Daniel Jacobs (camera operator) and Jean-Paul (JP) DiSciscio (lighting operator) were all- stars during the production. In order to keep the images dynamic, I insisted that the camera never be placed on a tripod, which meant that Daniel (who also graciously loaned his c300 for the shoot) was running all over the place to keep up with the dancers. For most of the piece, we also took a similar approach with the lights: instead of using lighting stands, JP would hold the lights and move with the dancers. This allowed not only the camera, but also the lights to interact with the dancers and choreography. Norman McLaren’s “Pas De Deux,” a masterpiece of dance film, heavily influenced the stark, backlit lighting approach.

Editing took me a couple of months. I would make a cut, then send it around to the crew and some trusted peers for notes. Qinshu Zuo took an evening to do the color correction on this piece, making the images really pop of the screen.

All of this work results in a minimalist piece: one camera, one studio, two dancers, two lights, black and white, light and shadow. The lighting renders the dancers almost entirely faceless. Instead, we are left to focus on the dance moves. And all of the elements (dance, camera, lighting, editing, music) combine to create something unique. At least that is my hope…

But, whether or not the piece is successful is for the audience to decide. I am just grateful that I once again got to collaborate with such talented group of artists!

– Shaun Clarke
Watch “Time vs. Money” music video.

Making of “Time vs. Money” Part 2 of 4, Kirsten Evans (Dancer)

Next on our “Making of Time vs. Money” series is Kirsten Evans, one of the dancers in the video.  She and Alex Lantz both work with Festival Ballet Providence, where we shot the video. Words that come to mind: talent, professionalism, enthusiasm, focus, stamina… they danced a full six hour session shooting this video, and brought their A game the entire time.  Kirsten has a blog called Setting the Barre where she chronicles her life as a dancer.  She posted a few entries about her experience shooting the “Time vs. Money” video.  You can read them all here – check out the excerpt below:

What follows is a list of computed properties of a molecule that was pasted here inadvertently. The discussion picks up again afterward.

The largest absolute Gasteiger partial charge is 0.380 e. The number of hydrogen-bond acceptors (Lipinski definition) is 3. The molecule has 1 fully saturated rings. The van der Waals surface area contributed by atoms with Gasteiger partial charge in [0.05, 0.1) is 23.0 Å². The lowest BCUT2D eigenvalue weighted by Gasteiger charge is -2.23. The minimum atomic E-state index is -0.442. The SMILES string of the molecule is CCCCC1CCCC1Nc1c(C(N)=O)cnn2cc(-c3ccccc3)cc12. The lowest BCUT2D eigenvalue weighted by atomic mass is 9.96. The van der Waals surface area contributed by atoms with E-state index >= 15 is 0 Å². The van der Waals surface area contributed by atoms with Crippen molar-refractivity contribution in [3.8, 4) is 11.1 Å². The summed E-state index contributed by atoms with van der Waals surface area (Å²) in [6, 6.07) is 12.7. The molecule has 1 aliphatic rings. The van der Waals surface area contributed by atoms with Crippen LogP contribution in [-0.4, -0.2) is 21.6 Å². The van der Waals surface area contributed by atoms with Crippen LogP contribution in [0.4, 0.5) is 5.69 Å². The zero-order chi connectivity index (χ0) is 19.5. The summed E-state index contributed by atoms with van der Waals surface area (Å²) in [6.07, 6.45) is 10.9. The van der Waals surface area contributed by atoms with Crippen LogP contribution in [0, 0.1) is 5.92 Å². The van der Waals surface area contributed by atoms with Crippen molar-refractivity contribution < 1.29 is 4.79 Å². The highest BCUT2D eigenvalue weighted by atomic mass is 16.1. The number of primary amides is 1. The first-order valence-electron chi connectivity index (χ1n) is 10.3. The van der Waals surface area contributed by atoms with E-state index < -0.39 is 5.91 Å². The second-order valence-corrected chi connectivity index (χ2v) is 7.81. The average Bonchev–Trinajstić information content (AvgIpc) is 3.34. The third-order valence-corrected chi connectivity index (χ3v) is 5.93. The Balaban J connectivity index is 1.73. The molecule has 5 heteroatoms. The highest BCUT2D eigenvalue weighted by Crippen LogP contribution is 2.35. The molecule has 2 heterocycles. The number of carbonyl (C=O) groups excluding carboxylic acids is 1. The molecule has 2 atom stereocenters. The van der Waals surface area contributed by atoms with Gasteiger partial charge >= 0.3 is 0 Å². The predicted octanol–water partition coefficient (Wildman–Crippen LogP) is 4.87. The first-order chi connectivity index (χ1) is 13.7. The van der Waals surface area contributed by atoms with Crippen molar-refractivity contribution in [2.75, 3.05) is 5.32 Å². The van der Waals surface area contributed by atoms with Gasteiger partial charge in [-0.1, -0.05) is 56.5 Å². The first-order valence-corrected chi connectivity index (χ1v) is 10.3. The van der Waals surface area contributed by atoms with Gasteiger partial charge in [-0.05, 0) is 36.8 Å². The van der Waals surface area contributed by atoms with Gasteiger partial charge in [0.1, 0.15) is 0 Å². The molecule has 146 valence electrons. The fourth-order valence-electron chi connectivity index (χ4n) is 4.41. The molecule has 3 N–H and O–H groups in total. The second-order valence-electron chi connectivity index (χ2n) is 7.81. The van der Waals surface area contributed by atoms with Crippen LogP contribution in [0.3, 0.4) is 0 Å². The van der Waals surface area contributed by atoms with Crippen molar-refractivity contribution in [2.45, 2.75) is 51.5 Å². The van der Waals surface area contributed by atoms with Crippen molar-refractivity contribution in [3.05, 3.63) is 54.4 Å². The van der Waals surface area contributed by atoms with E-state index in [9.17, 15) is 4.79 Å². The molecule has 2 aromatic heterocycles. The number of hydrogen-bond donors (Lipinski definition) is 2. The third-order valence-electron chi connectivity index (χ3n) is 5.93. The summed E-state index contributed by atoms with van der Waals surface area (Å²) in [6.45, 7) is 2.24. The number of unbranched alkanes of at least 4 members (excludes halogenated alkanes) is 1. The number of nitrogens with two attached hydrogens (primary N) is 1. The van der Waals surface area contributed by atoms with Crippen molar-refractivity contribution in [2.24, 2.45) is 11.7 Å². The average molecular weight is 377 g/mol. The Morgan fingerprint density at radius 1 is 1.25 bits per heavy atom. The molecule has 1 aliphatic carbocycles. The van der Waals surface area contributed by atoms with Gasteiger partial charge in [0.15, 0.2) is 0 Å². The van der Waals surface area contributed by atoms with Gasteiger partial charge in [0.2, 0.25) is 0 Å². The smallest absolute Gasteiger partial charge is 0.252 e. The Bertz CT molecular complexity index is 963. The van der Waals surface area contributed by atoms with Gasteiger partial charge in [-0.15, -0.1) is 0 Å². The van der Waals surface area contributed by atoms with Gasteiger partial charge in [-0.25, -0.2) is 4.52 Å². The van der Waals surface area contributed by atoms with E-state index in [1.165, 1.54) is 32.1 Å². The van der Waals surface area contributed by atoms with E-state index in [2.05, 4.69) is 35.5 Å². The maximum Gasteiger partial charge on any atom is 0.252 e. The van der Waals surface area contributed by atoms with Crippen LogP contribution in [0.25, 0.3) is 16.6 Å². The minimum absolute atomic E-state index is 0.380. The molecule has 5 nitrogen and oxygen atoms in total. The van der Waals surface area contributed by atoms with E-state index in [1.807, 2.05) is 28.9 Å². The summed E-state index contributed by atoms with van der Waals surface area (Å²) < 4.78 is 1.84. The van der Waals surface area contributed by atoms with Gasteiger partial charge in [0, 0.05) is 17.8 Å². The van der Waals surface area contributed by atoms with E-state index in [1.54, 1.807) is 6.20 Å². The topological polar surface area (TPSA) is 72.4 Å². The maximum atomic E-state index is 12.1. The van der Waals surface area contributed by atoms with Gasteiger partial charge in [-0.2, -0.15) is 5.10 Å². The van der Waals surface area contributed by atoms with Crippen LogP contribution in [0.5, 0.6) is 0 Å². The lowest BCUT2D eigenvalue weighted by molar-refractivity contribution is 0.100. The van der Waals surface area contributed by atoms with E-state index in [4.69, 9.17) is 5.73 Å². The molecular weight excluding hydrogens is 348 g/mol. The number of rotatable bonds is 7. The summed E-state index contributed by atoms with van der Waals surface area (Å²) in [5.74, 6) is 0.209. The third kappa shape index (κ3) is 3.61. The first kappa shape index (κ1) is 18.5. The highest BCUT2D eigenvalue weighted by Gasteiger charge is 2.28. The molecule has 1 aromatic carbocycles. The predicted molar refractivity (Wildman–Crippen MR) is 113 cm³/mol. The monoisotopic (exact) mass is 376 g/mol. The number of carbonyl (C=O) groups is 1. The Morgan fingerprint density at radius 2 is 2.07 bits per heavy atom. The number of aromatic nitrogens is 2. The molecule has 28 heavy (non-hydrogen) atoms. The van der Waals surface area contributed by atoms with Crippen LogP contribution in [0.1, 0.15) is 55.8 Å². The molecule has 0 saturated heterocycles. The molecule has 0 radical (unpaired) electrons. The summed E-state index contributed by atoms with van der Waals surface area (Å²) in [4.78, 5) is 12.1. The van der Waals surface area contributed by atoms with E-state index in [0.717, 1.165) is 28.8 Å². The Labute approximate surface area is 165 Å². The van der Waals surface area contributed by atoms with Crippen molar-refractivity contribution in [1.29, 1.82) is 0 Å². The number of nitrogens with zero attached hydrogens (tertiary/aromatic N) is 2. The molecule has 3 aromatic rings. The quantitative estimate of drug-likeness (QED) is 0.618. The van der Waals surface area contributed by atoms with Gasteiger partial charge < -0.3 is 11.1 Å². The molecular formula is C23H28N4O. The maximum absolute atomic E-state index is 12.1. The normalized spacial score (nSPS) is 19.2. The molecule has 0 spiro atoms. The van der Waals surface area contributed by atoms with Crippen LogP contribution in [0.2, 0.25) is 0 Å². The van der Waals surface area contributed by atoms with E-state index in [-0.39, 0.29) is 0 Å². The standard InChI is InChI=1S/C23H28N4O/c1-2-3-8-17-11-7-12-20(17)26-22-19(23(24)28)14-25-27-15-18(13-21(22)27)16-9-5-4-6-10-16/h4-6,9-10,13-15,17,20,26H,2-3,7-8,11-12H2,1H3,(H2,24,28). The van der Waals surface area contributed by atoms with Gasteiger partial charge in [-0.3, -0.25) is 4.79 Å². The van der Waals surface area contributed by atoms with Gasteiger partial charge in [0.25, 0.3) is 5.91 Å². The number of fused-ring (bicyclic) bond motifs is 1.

“What time is it?”

“You know what, I have absolutely no idea.  We’ve been in this black hole for so many hours…is it still Wednesday?”

-A and I at 3:30 pm 3 Wednesdays ago, volleying exhausted sentiments at the end of a 6-hour dance day.  The studio that we spend our lives in had been completely blacked out for our video shoot.  Dark curtains covered the big windows, the fluorescent lights were extinguished- there would be nothing for the strangely live dust bunnies to cling to but the fierce lights that spotted us, most times from behind.  With the free Seven Stars lunch (possibly the highlight of an already exceptionally interesting day) still fresh in our gracious mouths, A and I pondered the allusive hour, realized what a long time we had been working for, and exchanged an unplanned nod of pride towards each other.  We had one segment left to shoot, and it was, without a conference, our favorite.

Stepping back into the center of the studio, we took our positions for the “spinny sequence”, between a backpack-sized camera and one blinding spotlight.  As we danced our last section, the two objects moved on human legs, slowly circling around us, mimicking our revolution.  Now this is a real black hole, A and I agreed with our eyes.  Just keep spinning, one more take, and we might be released from it’s spiraling suction.

“That’s a wrap!”, the director led our celebratory applause before embarking on his round of handshakes and high fives.  It was the second week of summer and already we’d filmed a music video- talk about starting off the new season with a bang.

– Kirsten Evans
Watch “Time vs. Money” music video.
Follow Kirsten’s blog, Setting the Barre.